Mittwoch, 22. Mai 2013

Douglas F4D-1 Skyray - 1/72

The Douglas F4D Skyray (later redesignated F-6 Skyray) was an American carrier-based supersonic fighter/interceptor built by the Douglas Aircraft Company. Although it was in service for a relatively short time and never entered combat, it was notable for being the first carrier-launched aircraft to hold the world's absolute speed record, at 752.943 mph, and was the first United States Navy and United States Marine Corps fighter that could exceed Mach 1 in level flight. It was the last fighter produced by the Douglas Aircraft Company before it merged with McDonnell Aircraft and became McDonnell Douglas. The F5D Skylancer was an advanced development of the F4D Skyray that did not go into service.

In April 1956, VC-3 was the first squadron operational with the F4D-1. This unit was later redesignated VFAW-3 and assigned to NORAD, as the only U.S. Navy fighter squadron in what was predominantly a U.S. Air Force and Royal Canadian Air Force organization. VFAW-3 was permanently based at NAS North Island in San Diego.
The U.S. Marine Corps also flew the Skyray. When the Department of Defense adopted a uniform aircraft designation system patterned on the USAF aircraft designation system in September 1962, the F4D was redesignated as the F-6A Skyray. In addition to multiple Navy and Marine Corps squadrons, Naval Air Reserve and Marine Air Reserve squadrons VF-881, VF-882 and VMF-215 also flew the Skyray. The last operational squadron was VMF(AW)-542, which flew the Skyray until February 1964.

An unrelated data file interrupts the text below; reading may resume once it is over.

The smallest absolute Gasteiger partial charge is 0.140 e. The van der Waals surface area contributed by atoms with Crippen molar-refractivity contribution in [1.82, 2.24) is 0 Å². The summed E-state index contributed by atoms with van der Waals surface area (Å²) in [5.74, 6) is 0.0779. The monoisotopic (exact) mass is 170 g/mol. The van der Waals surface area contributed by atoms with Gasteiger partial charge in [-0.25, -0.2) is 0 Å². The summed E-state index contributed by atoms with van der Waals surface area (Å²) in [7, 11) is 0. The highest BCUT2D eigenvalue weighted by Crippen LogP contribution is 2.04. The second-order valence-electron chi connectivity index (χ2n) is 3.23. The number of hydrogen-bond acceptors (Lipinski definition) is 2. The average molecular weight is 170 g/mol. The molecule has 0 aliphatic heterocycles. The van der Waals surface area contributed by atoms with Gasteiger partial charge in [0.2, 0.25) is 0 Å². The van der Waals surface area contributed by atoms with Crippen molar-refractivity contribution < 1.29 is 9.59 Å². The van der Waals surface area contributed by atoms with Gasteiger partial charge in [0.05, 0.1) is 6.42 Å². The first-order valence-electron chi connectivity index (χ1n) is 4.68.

The Skyray was designed exclusively for the high-altitude interception role with a spectacular rate and angle of climb. The Skyray set a new time to altitude record flying from a standing start to 49,221 ft (15,000 m) in 2 minutes and 36 seconds, all while flying at a 70° pitch angle. As a dedicated interceptor, the F4D was unsuited to the multi-mission capabilities soon in demand, so it had a short career in Navy and Marine Corps service, the last aircraft being withdrawn from service in 1964. Four aircraft were used by NACA (soon to be NASA) until 1969.
Under the new 1962 United States Tri-Service aircraft designation system, the F4D-1 was redesignated the F-6A. The F4D (old designation) should not be confused with the F-4D (new designation) – the latter being the "D" variant of the McDonnell Douglas F-4 Phantom II operated by the U.S. Air Force.


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